Local and national toy experts say an increasing number of toy-buying consumers are searching for something extra in a crumbling economy. That means it’s more important than ever for aging toy brands to keep reinventing themselves.
Barbie, Pinocchio, SpongeBob SquarePants and the Teenage Mutant Ninja Turtles are among the toys celebrating major anniversaries this year. All are expected to undergo makeovers, new marketing campaigns or other gimmicks aimed at seizing the attention of another generation of fans. Mattel officials earlier this year likewise launched plans for a new version of Dora the Explorer – a slightly older, slightly more feminine Dora that’s intended to appeal to pre-teen Hannah Montana fans.
It’s called “age compression,” said Zack Oksendahl, assistant manager of the Toys “R” Us in Des Moines, Iowa. What it means is children who are bombarded by more cartoon television than their parents ever dreamed of are simply growing up faster and outgrowing their toys more quickly.
“Kids are changing,” Oksendahl said. “I think it’s a lot harder for brands to compete for their attention.”
Gareb Shamus, publisher of Toy Wishes magazine, said retailers loath to take chances in a troubled economy naturally are drawn to established brands like Barbie, who turns 50 this year, and SpongeBob, who turns 10.
Barbie kicked off a yearlong celebration earlier this month with a new commemorative version that briefly sold for the 1950s price of $3. SpongeBob will celebrate his birthday with commemorative Play-Doh set and by moving to special promotional space on the shelves at Wal-Mart.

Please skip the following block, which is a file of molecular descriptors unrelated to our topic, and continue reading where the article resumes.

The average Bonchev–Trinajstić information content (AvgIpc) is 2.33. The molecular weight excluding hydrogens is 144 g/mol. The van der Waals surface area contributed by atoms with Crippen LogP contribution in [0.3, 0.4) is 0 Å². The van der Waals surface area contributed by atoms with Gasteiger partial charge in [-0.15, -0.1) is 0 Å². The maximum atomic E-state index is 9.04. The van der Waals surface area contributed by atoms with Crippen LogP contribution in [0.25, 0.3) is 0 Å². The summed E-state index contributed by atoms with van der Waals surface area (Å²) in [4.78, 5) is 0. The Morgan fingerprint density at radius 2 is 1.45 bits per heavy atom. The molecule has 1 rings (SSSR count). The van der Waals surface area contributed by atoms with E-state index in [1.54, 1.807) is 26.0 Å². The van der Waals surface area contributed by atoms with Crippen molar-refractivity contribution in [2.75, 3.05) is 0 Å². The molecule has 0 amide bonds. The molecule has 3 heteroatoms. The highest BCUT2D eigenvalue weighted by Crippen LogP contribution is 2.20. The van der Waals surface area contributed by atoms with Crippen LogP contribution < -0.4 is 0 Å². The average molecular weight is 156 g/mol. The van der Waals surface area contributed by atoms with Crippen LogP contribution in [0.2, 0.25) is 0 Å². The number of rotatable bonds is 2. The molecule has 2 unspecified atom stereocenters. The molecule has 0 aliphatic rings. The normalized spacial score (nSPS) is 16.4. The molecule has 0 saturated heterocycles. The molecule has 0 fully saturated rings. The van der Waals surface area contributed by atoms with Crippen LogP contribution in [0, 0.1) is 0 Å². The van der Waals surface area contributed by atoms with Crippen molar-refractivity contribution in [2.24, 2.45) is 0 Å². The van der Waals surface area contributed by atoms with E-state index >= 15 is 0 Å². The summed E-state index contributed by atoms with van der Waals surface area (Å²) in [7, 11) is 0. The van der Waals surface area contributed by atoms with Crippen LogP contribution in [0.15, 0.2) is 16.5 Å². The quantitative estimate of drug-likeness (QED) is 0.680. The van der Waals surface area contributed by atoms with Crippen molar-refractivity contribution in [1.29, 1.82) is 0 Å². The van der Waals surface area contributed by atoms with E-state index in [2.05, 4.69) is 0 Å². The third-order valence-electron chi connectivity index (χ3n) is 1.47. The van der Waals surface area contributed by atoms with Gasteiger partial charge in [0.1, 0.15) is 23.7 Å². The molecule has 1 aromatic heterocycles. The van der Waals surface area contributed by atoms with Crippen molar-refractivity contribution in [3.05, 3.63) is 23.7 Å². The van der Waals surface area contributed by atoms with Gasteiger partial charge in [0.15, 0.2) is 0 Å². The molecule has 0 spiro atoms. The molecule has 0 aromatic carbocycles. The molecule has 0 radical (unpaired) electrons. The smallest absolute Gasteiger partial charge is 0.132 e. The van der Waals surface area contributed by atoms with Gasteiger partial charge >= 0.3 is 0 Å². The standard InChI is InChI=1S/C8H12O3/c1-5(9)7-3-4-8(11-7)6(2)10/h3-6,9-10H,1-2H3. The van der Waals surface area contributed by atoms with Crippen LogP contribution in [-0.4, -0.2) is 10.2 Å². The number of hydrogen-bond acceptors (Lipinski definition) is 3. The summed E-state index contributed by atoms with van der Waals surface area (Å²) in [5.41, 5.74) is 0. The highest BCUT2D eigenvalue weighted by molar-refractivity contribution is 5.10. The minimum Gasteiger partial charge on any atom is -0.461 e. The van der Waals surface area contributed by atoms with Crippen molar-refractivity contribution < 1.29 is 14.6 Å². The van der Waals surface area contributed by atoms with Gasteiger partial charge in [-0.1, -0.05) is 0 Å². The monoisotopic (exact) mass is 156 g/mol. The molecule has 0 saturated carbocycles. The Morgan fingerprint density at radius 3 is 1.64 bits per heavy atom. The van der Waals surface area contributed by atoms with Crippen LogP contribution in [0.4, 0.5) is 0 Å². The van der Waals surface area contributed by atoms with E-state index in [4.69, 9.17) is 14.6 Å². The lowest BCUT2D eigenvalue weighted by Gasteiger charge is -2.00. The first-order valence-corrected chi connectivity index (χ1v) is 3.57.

“In order for these brands to stay relevant, they constantly have to keep generating products that make them stay relevant,” Shamus said.
“In this world, everybody is thinking of every possible way that they can leverage their franchise or their brand or their product in a way that makes a great product for kids,” Shamus said. “The more visibility a product has (through a known franchise), the more comfort people have knowing that their child is going to enjoy it, the more likely that product is going to be purchased.”
That’s also why Mattel this fall will launch a second version of Dora the Explorer via a series of interactive dolls that slightly age the preschool icon to make her more appropriate for girls ages 5 to 8. The move initially backfired when a silhouette of the new character released this spring – with shorter skirt and longer hair – sparked concerns among parents that Dora was being “trampified.”
Nickelodeon officials last week defended the new Dora, which they said will be tamer than anticipated and will exist alongside the younger version.
“The idea is Dora for more girls,” Leigh Anne Brodsky, president of Nickelodeon Viacom Consumer Products, told the Associated Press. “The whole point was this was created because moms said, ‘Help us.”‘
While toymakers are looking for ways to hang on to customers, parents seem to be looking for ways to hang on to the same toys.
Oksendahl said his Toys “R” Us store has plans to expand its selection of books and construction toys, plus, “we do carry a lot more arts and crafts for girls than we ever did in the past.”
Sales of Legos and related toys also are booming, he said. The Danish manufacturer of toy building blocks saw an 18.7 percent increase in revenues in 2008 – partly by tie-ins to “Star Wars” and “Indiana Jones” movies.
But the trend toward value is not universal.
Shaun Bequeaith, a manager at a West Des Moines Target, said Barbies and Legos seem to be selling fine without regard to the economy: “If people want something, they come and buy it, it seems to me.”
Some consumers are making their own judgments about value.
Shawn Soli of Johnston, Iowa, said her two young sons prefer handheld videogames and tiny, portable “Star Wars” action figures that come two in a box for $6.99. Soli said she is confident that the both are going to remain popular in her home for the foreseeable future.
“They last forever,” she said. “It’s an investment.”